You’ll spend a lot of time with your fellow illustrators in the queues, so be friendly and get to know them. Say hello and ask how their day is going. You’ll pick up all sorts of advice on the event, which publishers are good to work for, what interesting exhibitions and events are going on. Some illustrators can be shy, but you’ll find that pretty much everyone is in the same boat as you.
A lot of them will have the same challenges and experiences as you, so it’s good to hear you’re not alone. You’ll get the chance to check out their work. I saw some truly amazing work from fellow illustrators in the queue. Exchange business cards and stay in touch to be a part of the illustrator community.
9. Take notes after each encounter with a publisher.
This is an extremely important point. Immediately after you’ve had an encounter with a publisher, write down everything they said. Who did you speak to? What work did they like? What weren’t they so keen on? Was your style not for them? Do they want you to send more work to them? Or submit something on their website? Do they want you to contact someone else at their company? What type of work would they like to see more of?
Trust me, you’ll meet so many publishers that they’ll blur together and you’ll forget everything if you don’t make good notes on your encounters. Store their business cards away safe and you’ll have plenty of time standing in the next queue to make some notes.
10. Be respectful of the publishers’ time.
The main purpose for publishers to be visiting the fair is for them to meet with their clients and sign new business. They’re not specifically there to meet new illustrators, although many are always interested in signing new people. Don’t disturb them if they’re in a meeting with someone. If they have someone at their info desk then politely ask if you could set up a time to show someone your work, and if not ask if you can leave a card to be passed on.
Don’t impose on them or force your way in. That’s a sure way that you’ll not be picked to work with. This is why many of the publishers have specific illustration open hour sessions, in order to control the hundreds of people looking to show their work.
11. Don’t be discouraged.
If a publisher tells you that your style isn’t for them, don’t be discouraged. This is a massive event with hundreds of different publishers, many with very different styles. Your work won’t be for everyone, so don’t feel bad if a publisher isn’t interested in your work. Many times they’ll have an idea in their head of what they’re looking for, and chances are small that your style exactly fits it. Again, be respectful and thank them for their feedback and keep your head up for the next encounter.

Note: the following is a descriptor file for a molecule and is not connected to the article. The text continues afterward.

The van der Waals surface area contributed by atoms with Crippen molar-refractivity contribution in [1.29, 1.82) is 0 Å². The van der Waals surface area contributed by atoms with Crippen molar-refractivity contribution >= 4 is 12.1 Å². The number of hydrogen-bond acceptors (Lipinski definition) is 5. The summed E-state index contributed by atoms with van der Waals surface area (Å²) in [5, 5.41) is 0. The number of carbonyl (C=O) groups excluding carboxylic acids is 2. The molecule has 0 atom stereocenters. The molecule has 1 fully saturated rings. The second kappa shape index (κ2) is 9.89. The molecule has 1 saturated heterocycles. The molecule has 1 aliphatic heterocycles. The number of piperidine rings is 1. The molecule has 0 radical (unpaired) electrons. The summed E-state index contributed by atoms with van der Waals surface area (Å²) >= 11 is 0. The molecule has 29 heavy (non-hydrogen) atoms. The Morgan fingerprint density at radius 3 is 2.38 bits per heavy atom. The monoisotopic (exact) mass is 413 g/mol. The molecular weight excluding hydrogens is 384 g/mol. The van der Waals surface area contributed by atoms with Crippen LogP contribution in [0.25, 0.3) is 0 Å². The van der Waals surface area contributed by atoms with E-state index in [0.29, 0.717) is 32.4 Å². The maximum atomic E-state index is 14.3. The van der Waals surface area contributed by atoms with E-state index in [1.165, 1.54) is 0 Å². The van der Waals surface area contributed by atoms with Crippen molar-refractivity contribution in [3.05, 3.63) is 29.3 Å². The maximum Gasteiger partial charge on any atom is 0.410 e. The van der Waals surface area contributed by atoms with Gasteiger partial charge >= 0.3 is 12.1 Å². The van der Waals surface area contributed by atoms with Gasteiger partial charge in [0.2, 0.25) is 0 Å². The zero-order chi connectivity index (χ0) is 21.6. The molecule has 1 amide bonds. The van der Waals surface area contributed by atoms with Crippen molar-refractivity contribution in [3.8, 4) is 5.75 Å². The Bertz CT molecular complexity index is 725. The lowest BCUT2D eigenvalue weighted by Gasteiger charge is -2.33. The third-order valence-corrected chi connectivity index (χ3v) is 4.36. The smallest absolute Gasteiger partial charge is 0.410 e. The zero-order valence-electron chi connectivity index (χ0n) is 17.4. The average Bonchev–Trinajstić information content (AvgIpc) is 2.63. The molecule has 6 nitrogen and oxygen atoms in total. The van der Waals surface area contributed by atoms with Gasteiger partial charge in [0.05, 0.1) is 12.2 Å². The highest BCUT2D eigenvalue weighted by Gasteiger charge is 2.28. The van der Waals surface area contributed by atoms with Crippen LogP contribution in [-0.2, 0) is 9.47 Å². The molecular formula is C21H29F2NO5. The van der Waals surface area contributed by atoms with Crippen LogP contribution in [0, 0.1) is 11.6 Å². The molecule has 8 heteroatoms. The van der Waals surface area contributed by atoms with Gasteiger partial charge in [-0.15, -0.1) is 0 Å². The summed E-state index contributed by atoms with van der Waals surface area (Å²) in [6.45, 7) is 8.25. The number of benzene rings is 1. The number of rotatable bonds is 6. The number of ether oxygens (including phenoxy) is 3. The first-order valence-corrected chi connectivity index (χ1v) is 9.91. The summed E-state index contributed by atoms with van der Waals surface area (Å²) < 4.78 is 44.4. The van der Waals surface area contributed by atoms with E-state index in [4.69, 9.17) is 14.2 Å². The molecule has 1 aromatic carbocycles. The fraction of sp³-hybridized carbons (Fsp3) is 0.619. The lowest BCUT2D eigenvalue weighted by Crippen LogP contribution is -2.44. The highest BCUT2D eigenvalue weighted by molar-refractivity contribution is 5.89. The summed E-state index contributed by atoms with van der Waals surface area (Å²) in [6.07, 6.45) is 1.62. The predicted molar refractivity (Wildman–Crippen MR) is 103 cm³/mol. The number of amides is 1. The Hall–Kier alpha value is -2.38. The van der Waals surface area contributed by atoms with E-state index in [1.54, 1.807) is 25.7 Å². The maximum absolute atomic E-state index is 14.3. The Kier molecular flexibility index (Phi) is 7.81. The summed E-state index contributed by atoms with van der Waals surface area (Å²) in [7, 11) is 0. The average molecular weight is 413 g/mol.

12. Be proud of your work.
A few illustrators I chatted to were a bit more reserved when it came to showing off their work. There were sometimes apologetic about their portfolios or would mention that they’re only doing it as a hobby, trying to downplay their work. I saw so many amazing illustrations over the couple of days. There are so many talented people out there. You’ve worked hard on this, so be proud of it!
Be comfortable when talking about your own work and presenting yourself to publishers. Talk about your strengths and your vision in your illustrations. Publishers like to hear the thinking behind it. This will get easier as you talk to more and more publishers.
13. Go for extra days.
I settled on going for two days, but realistically I should have gone for more. I spent most of my two days just in the children’s publishing hall. It’s one of 6 massive halls with multiple floors and it’s just not possible to get around half of the exhibits in such a short time, especially if you’re queueing from one illustration presentation to the next. Next time I’d like to also go for an extra day when I’m just exploring the amazing range of books as a customer, rather than constantly selling myself.
14. Learn from their feedback and adapt your work for next time.
Hopefully you’ll have received some feedback, both good and bad, from the publishers you’ve met with. If you’ve taken good notes, then you’ll know by the end of the event which particular pieces stood out for multiple publishers. Figure out which pieces in particular were the winners and then develop your portfolio with more like that. Did the publisher prefer to see more completed scenes, or character work, or something different? Not that you have to totally change your style or anything, but try to get a feeling for what worked in general and then adapt your portfolio for next time.
15. Follow up with the publishers afterwards.
Think of how tired you are after this event. The publishers will most likely be in the same boat, but will have done it for 5 days. They’ll have signed a lot of new business, met with hundreds of people and will have a lot to catch up on when they return to the office.
So give it a week or two after the event and then follow up with the publishers who gave you contact details. If they asked to see more work, then send that over to them. You don’t want to leave it too long so you’re forgotten about, but if you email them immediately after the book fair, chances are you’ll be lost in the flood of emails they’ll be catching up on.
Hopefully some of these tips will help you out if you’re thinking of presenting your illustration work at a book fair. I thought it was a great experience. I learned a lot about the business of dealing with publishers, I made some great contacts and I got a lot of good feedback on my work. I’m hoping it now turns into some fun illustration work. I also heard a lot about the Bologna Book Fair, so I’m hoping I can head to that one next year.
You can view my illustration portfolio at lefft.com